* Dr. Adel Aulaqi commented in an email that "A very long time ago I read this haunting book. It links the Celts of Scotland and Ireland so tightly with Palestine. You amy have read it already, if not it is fascinating to read. Indeed when you visit Roslyn Castle outside of Edinburgh and the Island of Iona, you can glimpse this historic connection."
The author Keith Laidler's quest takes him into the heart of the most fascinating mystery of all. His thesis may shock, even outrage, but the evidence is there before our eyes.
A review of the book by a reader said, "Laidler traces an unbroken historical line from the origins of the House of David, via an Egyptian Pharoah (daringly placing Jesus as a descendant of a Pharoah) and follows the dispersion of that House and the cult into Southern Europe after the culmination of New Testament events, through the Dark Ages and Medieval Europe and eventually formulating into that group known to us as the Templars. For periods left buried in Jerusalem the treasure is a secret motivator for many parties interest in the Crusades. Centuries later the Templar's arcane knowledge of the cult attracts increasing interest from the conventional body of the church and results in their persecution. However, the inner tradition of the cult is preserved throughout the ages."
The book title is "The Head of God: The Lost Treasures of the Templars" is available at amazon website.
* Dr Shihab M Ghanem is honoured by Chiranthana Samskarika Vedi, a socio-cultural organization in association with UAE Exchange, which announced its first literary awards in 2016 for translating poems from Arabic into Malayalam and vice-versa.
Dr Shihab M Ghanem, winner of various literary awards, will receive the Lifetime Achievement award for his literary works. Dr. Ghanem won the prestigious UAE Exchange Chiranthana Literature Prize for the year 2015, introduced by Chiranthana Samskarikavedi, Dubai.
Read more here.
* A poll by the US National Sleep Foundation (NSF) revealed that two-thirds of women experience a sleep problem at least a few nights each week and up to half said they wake up feeling unrefreshed. Both men and women need high-quality sleep to function optimally, but women are far less likely to achieve this than men.In a separate NSF poll, women were more likely than men to report experiencing insomnia at least a few times a week, and the average woman between the ages of 30 and 60 reported sleeping just six hours and 41 minutes on weeknights (even though closer to eight hours is optimal).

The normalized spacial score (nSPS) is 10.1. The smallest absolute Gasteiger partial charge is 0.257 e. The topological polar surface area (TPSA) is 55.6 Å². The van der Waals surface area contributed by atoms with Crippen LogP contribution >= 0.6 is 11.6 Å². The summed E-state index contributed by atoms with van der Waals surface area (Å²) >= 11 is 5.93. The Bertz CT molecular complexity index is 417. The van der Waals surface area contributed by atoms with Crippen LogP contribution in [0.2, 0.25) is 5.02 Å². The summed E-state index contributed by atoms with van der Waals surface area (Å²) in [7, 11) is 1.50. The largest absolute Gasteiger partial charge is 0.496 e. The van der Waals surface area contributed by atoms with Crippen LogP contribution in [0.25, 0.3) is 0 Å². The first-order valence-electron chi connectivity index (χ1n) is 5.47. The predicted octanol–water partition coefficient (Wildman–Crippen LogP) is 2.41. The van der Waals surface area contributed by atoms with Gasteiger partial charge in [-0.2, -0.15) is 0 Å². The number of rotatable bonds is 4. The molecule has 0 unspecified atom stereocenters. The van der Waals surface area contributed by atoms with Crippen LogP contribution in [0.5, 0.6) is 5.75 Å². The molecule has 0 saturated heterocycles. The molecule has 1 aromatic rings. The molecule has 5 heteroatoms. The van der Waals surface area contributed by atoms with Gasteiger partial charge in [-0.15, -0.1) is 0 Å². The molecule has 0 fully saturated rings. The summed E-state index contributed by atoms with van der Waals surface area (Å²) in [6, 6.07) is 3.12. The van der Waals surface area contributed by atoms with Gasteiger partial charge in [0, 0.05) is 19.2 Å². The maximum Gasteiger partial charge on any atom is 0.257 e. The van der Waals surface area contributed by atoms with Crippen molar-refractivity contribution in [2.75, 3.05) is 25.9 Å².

Read more on the subject here.
* A thesis presented to the Faculty of the US Army Command and General Staff College in Fort Leavenworth, Kansas, USA by British Army Major Stephen Andrew Campbell was entitled "An Exit Strategy not a Winning Strategy ? Intelligence Lessons Learned From The British 'Emergency' In South Arabia, 1963-1967. The thesis was first published in 2014.
The thesis expressed that it is useful to examine a less well-known conflict - the war in South Arabia (better known as the Aden Emergency). although the war was part of the decolonization of the British Empire in the 1960s, the South Arabian conflict has much in common with recent conflicts in Iraq and Afghanistan: challenging terrain and people; intricate local politics; a de facto nation-building task; an externally-sponsored insurgency with safe heavens in a neighboring state; finally, an unexpected major change in strategy- in this case to unilateral withdrawal (an 'exit' strategy).
Read the thesis here.
* Can you imagine living without Wi-Fi? You have women to thank for it. It is true. When we talk of inventors, the first people who come to mind are Albert Einstein and Thomas Alva Edison. Naturally, most people assume that with the exception of Madame Marie Curie, most big inventors were all men. But here are 10 cool inventions that men would never believe to be the work of women.
Read more here about women inventors.
* The ancestors of the Irish may have come to the Emerald Isle from as far away as the Middle East and Eurasia, a genetic study has found.
The startling discovery was made after the DNA of a woman who lived near Belfast 5,200 years ago and three Irish men dating back to the Bronze Age around 4,000 years ago was mapped.
All the genetic sequences showed clear evidence of "massive migration", said the researchers.
Read more here.